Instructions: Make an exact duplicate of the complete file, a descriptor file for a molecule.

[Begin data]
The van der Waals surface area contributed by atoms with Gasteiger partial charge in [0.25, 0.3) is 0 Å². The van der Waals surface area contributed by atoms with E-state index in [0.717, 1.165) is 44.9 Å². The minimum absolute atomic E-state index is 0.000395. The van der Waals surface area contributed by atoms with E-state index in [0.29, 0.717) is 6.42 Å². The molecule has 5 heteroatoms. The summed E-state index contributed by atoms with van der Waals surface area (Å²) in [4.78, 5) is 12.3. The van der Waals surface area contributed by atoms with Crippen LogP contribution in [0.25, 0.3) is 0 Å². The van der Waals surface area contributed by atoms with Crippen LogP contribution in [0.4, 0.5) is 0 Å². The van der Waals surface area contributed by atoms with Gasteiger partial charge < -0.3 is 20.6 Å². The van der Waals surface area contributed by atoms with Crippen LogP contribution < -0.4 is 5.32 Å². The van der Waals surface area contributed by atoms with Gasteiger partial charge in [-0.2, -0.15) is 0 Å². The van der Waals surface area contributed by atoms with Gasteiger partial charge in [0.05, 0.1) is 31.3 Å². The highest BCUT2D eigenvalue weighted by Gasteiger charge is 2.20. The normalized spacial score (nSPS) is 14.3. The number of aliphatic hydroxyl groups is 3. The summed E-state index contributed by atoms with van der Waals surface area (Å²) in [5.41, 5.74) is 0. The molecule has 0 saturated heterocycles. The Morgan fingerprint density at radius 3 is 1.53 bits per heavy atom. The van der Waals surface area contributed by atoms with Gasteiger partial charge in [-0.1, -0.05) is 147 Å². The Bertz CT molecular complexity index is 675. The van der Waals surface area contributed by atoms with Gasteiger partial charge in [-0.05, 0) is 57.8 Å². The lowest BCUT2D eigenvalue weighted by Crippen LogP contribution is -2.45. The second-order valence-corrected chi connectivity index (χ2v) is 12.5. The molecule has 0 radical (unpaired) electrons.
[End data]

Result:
The van der Waals surface area contributed by atoms with Gasteiger partial charge in [0.25, 0.3) is 0 Å². The van der Waals surface area contributed by atoms with E-state index in [0.717, 1.165) is 44.9 Å². The minimum absolute atomic E-state index is 0.000395. The van der Waals surface area contributed by atoms with E-state index in [0.29, 0.717) is 6.42 Å². The molecule has 5 heteroatoms. The summed E-state index contributed by atoms with van der Waals surface area (Å²) in [4.78, 5) is 12.3. The van der Waals surface area contributed by atoms with Crippen LogP contribution in [0.25, 0.3) is 0 Å². The van der Waals surface area contributed by atoms with Crippen LogP contribution in [0.4, 0.5) is 0 Å². The van der Waals surface area contributed by atoms with Gasteiger partial charge < -0.3 is 20.6 Å². The van der Waals surface area contributed by atoms with Crippen LogP contribution < -0.4 is 5.32 Å². The van der Waals surface area contributed by atoms with Gasteiger partial charge in [-0.2, -0.15) is 0 Å². The van der Waals surface area contributed by atoms with Gasteiger partial charge in [0.05, 0.1) is 31.3 Å². The highest BCUT2D eigenvalue weighted by Gasteiger charge is 2.20. The normalized spacial score (nSPS) is 14.3. The number of aliphatic hydroxyl groups is 3. The summed E-state index contributed by atoms with van der Waals surface area (Å²) in [5.41, 5.74) is 0. The molecule has 0 saturated heterocycles. The Morgan fingerprint density at radius 3 is 1.53 bits per heavy atom. The van der Waals surface area contributed by atoms with Gasteiger partial charge in [-0.1, -0.05) is 147 Å². The Bertz CT molecular complexity index is 675. The van der Waals surface area contributed by atoms with Gasteiger partial charge in [-0.05, 0) is 57.8 Å². The lowest BCUT2D eigenvalue weighted by Crippen LogP contribution is -2.45. The second-order valence-corrected chi connectivity index (χ2v) is 12.5. The molecule has 0 radical (unpaired) electrons.